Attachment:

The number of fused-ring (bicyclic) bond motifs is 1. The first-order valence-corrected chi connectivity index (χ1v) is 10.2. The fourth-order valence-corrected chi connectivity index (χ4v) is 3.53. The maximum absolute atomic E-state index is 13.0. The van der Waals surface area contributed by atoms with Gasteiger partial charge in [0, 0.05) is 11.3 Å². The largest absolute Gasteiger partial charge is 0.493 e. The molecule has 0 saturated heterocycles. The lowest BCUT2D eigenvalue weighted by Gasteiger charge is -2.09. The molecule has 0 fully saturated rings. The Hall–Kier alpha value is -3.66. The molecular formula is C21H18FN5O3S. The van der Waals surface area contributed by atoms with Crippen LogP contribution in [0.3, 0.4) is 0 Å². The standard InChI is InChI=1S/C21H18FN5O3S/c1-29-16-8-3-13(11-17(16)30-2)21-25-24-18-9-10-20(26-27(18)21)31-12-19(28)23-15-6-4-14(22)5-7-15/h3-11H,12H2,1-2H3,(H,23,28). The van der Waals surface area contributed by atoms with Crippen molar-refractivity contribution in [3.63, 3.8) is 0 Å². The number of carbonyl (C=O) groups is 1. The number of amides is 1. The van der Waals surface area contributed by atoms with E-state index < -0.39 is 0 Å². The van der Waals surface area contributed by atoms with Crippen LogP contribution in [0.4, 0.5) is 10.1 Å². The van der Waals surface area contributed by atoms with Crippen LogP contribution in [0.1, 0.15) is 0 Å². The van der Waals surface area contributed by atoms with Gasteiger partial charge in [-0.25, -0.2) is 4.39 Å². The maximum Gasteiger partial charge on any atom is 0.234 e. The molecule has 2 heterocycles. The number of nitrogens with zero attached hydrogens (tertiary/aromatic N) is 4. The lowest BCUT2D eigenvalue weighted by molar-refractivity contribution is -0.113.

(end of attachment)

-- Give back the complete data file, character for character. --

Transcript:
The number of fused-ring (bicyclic) bond motifs is 1. The first-order valence-corrected chi connectivity index (χ1v) is 10.2. The fourth-order valence-corrected chi connectivity index (χ4v) is 3.53. The maximum absolute atomic E-state index is 13.0. The van der Waals surface area contributed by atoms with Gasteiger partial charge in [0, 0.05) is 11.3 Å². The largest absolute Gasteiger partial charge is 0.493 e. The molecule has 0 saturated heterocycles. The lowest BCUT2D eigenvalue weighted by Gasteiger charge is -2.09. The molecule has 0 fully saturated rings. The Hall–Kier alpha value is -3.66. The molecular formula is C21H18FN5O3S. The van der Waals surface area contributed by atoms with Crippen LogP contribution in [0.3, 0.4) is 0 Å². The standard InChI is InChI=1S/C21H18FN5O3S/c1-29-16-8-3-13(11-17(16)30-2)21-25-24-18-9-10-20(26-27(18)21)31-12-19(28)23-15-6-4-14(22)5-7-15/h3-11H,12H2,1-2H3,(H,23,28). The van der Waals surface area contributed by atoms with Crippen molar-refractivity contribution in [3.63, 3.8) is 0 Å². The number of carbonyl (C=O) groups is 1. The number of amides is 1. The van der Waals surface area contributed by atoms with E-state index < -0.39 is 0 Å². The van der Waals surface area contributed by atoms with Crippen LogP contribution in [0.4, 0.5) is 10.1 Å². The van der Waals surface area contributed by atoms with Crippen LogP contribution in [0.1, 0.15) is 0 Å². The van der Waals surface area contributed by atoms with Gasteiger partial charge in [-0.25, -0.2) is 4.39 Å². The maximum Gasteiger partial charge on any atom is 0.234 e. The molecule has 2 heterocycles. The number of nitrogens with zero attached hydrogens (tertiary/aromatic N) is 4. The lowest BCUT2D eigenvalue weighted by molar-refractivity contribution is -0.113.